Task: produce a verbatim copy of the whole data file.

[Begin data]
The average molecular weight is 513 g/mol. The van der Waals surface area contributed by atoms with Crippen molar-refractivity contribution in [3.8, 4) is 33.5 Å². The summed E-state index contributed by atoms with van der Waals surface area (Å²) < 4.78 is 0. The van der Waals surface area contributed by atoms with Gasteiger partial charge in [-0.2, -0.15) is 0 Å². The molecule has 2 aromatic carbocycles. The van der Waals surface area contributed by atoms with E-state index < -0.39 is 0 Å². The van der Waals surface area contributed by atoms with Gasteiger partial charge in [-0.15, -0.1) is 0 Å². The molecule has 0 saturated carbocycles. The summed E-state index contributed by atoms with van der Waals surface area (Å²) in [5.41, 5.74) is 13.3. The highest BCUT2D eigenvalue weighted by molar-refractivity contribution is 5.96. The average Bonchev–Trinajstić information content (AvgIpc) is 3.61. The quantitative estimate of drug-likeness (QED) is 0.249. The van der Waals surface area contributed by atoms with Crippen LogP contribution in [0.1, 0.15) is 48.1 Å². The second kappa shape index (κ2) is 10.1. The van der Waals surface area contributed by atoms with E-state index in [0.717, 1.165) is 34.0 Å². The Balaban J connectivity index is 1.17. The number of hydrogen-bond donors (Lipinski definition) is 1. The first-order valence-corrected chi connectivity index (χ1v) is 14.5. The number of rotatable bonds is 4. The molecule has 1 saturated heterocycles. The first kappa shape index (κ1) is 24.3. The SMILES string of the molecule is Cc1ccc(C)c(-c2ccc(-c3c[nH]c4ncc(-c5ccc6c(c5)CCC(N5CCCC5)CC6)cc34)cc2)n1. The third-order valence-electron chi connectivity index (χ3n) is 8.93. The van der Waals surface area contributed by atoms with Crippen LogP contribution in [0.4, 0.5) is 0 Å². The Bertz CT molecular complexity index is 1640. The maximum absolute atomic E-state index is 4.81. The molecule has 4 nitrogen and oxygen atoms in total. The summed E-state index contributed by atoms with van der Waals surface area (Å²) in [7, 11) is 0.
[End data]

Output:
The average molecular weight is 513 g/mol. The van der Waals surface area contributed by atoms with Crippen molar-refractivity contribution in [3.8, 4) is 33.5 Å². The summed E-state index contributed by atoms with van der Waals surface area (Å²) < 4.78 is 0. The van der Waals surface area contributed by atoms with Gasteiger partial charge in [-0.2, -0.15) is 0 Å². The molecule has 2 aromatic carbocycles. The van der Waals surface area contributed by atoms with E-state index < -0.39 is 0 Å². The van der Waals surface area contributed by atoms with Gasteiger partial charge in [-0.15, -0.1) is 0 Å². The molecule has 0 saturated carbocycles. The summed E-state index contributed by atoms with van der Waals surface area (Å²) in [5.41, 5.74) is 13.3. The highest BCUT2D eigenvalue weighted by molar-refractivity contribution is 5.96. The average Bonchev–Trinajstić information content (AvgIpc) is 3.61. The quantitative estimate of drug-likeness (QED) is 0.249. The van der Waals surface area contributed by atoms with Crippen LogP contribution in [0.1, 0.15) is 48.1 Å². The second kappa shape index (κ2) is 10.1. The van der Waals surface area contributed by atoms with E-state index in [0.717, 1.165) is 34.0 Å². The Balaban J connectivity index is 1.17. The number of hydrogen-bond donors (Lipinski definition) is 1. The first-order valence-corrected chi connectivity index (χ1v) is 14.5. The number of rotatable bonds is 4. The molecule has 1 saturated heterocycles. The first kappa shape index (κ1) is 24.3. The SMILES string of the molecule is Cc1ccc(C)c(-c2ccc(-c3c[nH]c4ncc(-c5ccc6c(c5)CCC(N5CCCC5)CC6)cc34)cc2)n1. The third-order valence-electron chi connectivity index (χ3n) is 8.93. The van der Waals surface area contributed by atoms with Crippen LogP contribution in [0.4, 0.5) is 0 Å². The Bertz CT molecular complexity index is 1640. The maximum absolute atomic E-state index is 4.81. The molecule has 4 nitrogen and oxygen atoms in total. The summed E-state index contributed by atoms with van der Waals surface area (Å²) in [7, 11) is 0.